by Haruki Murakami, Harvill Secker, 702pp, £20/$30
Isolation is central to the work of Japanese novelist Haruki Murakami. A familiar scene in his books and stories is a character finding himself utterly alone, often at the bottom of a well (Murakami once told an interviewer this was an actual dream of his). But in his latest novel, Killing Commendatore, he considers the religious dimension of this isolation.
The unnamed protagonist, a portrait painter in his 30s, has lucked out: a friend’s father, and famous artist, is nearing the end of his life and his apartment lies empty. The portrait painter can move into the apartment, which is well-stocked not just with artist’s materials but also with tens of thousands of classical music LPs. The only thing that disturbs his peace is a strange ringing coming from a covered-over hole in the back garden in the early hours of the morning.
Builders working on the property are baffled. The protagonist’s neighbour, a mysterious tech-billionaire named Menshiki, believes the stone-lined chamber was once inhabited by a priest who “probably breathed his last there, underground, ringing this bell and chanting sutras”. The shrine might have started out as a well, and the priest may have been deeply spiritual or crazy, but either way, the ringing bell is some sort of sign.
Murakami leads something of a monastic life himself, and it is clear that he identifies both with the isolated priest and the lucky portrait painter. Having had enormous commercial success, he still rises at an extremely early time in the morning to write, after which he goes for a long run. He is not religious but does believe there is more than one plane of existence, a theme he returns to over and over in his books.
Murakami is also a music fanatic (when I met him years ago, he immediately asked me to direct him to the nearest record store that sold jazz records on vinyl), and the most interesting passages in the early part of the book concern the protagonist’s thoughts on classical composers (especially Richard Strauss) as he potters about his apartment painting.
Murakami has fair claim to be the world’s most successful experimental novelist. His books have sold millions of copies in Japan and he is the best-known Japanese novelist in the world. For many years, he has been mooted as a likely recipient of the Nobel Prize. But, in recent years, his reputation has dimmed slightly. Partly, this is to do with overproduction. Alongside many long novels, there are also multiple collections of stories, books of his thoughts on running and music, and even an anthology he edited of short stories about birthdays. But some readers and critics feel that he has lost his way in recent years, with his last two novels being much weaker than his earlier books.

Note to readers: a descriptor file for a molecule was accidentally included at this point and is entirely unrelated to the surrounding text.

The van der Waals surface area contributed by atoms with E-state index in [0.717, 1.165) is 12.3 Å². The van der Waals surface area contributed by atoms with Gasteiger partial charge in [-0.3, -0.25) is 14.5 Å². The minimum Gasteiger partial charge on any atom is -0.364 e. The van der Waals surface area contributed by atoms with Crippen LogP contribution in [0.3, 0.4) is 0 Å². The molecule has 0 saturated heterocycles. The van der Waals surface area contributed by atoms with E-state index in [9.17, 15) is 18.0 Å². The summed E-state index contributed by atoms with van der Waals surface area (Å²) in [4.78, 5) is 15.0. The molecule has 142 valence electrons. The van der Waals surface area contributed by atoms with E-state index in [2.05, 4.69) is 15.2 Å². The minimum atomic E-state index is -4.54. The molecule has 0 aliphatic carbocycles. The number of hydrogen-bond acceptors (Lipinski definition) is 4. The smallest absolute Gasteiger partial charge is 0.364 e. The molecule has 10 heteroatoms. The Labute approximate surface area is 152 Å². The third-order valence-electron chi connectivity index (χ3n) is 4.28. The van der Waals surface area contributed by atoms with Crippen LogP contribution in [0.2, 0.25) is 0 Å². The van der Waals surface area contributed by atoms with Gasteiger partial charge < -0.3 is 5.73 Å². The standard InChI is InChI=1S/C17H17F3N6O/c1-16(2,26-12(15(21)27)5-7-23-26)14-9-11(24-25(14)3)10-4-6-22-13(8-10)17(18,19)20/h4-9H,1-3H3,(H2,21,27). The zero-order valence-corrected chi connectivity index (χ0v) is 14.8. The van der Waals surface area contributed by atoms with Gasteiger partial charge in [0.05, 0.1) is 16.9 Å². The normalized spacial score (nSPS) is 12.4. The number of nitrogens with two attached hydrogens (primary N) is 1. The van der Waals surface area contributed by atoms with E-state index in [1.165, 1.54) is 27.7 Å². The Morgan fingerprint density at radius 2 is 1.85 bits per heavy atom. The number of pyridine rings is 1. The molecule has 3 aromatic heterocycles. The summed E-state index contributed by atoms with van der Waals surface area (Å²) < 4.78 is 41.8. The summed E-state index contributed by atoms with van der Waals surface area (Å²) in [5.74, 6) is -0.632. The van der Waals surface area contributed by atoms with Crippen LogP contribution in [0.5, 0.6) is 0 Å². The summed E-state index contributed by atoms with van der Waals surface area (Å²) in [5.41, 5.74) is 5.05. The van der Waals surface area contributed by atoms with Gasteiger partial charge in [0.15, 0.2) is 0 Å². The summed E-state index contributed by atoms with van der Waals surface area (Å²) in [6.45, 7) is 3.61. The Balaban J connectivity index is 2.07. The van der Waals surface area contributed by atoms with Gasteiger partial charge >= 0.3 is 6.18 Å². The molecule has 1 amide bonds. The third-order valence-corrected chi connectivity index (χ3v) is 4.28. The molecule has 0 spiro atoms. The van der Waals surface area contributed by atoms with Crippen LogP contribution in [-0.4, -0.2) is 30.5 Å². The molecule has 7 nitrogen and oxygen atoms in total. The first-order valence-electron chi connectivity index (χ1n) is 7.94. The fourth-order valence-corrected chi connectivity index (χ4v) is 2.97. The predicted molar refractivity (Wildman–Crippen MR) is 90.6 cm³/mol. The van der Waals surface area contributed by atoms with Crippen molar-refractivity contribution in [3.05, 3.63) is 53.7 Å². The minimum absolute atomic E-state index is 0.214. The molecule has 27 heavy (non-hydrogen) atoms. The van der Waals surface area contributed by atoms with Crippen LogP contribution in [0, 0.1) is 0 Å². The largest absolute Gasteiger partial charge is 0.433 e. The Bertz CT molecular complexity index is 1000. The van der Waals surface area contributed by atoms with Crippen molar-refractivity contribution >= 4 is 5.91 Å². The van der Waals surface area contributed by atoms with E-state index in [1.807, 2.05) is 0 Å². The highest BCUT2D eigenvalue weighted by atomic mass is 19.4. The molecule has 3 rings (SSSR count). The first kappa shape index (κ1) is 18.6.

Alongside his own fiction, Murakami also translates American novels into Japanese, and this novel was inspired in part by his experience translating F Scott Fitzgerald’s The Great Gatsby, which particularly influenced his depiction of the relationship between Murakami’s narrator and his billionaire friend, who pays the artist to paint his portrait.
The companionship between these two men, which develops as they drink whisky together in the early hours of the morning to listen out for the aforementioned bell, is by far the most engaging part of the novel (spoiler alert). The ringing turns out not to be a priest but (bear with me here) a two-foot “manifestation of an Idea”: the Commendatore of the title, who takes physical form and encourages the narrator on various strange missions.
Unlike many late works by significant male authors, this is not a small, condensed version of themes he has been pursuing throughout his life, but a massive 700-page exercise in narrative suspense. Reading the novel, you keep waiting for the book to fall to pieces, stunned that Murakami is getting so much from so little.
However, there are two later developments in the narrative which made me uneasy. The protagonist’s friend encourages him to paint a portrait of the adolescent girl he believes is his daughter. Older men and younger women often form friendships in Murakami’s novels, but this one feels slightly creepy, especially given the girl’s concerns about puberty.
The other development, and this is common in Murakami’s novels, is the reaching back in history to the Nazi era to give what is essentially a shaggy dog story dramatic heft. Rather than achieving this effect, it instead casts doubt on the moral validity of the whole project.
Almost uniquely among writers of his literary calibre, Murakami is obsessed with how to tell a story, believing it the only way to capture readers’ attention. This in itself is a noble aim: he doesn’t need the Nazis to make us care about his art.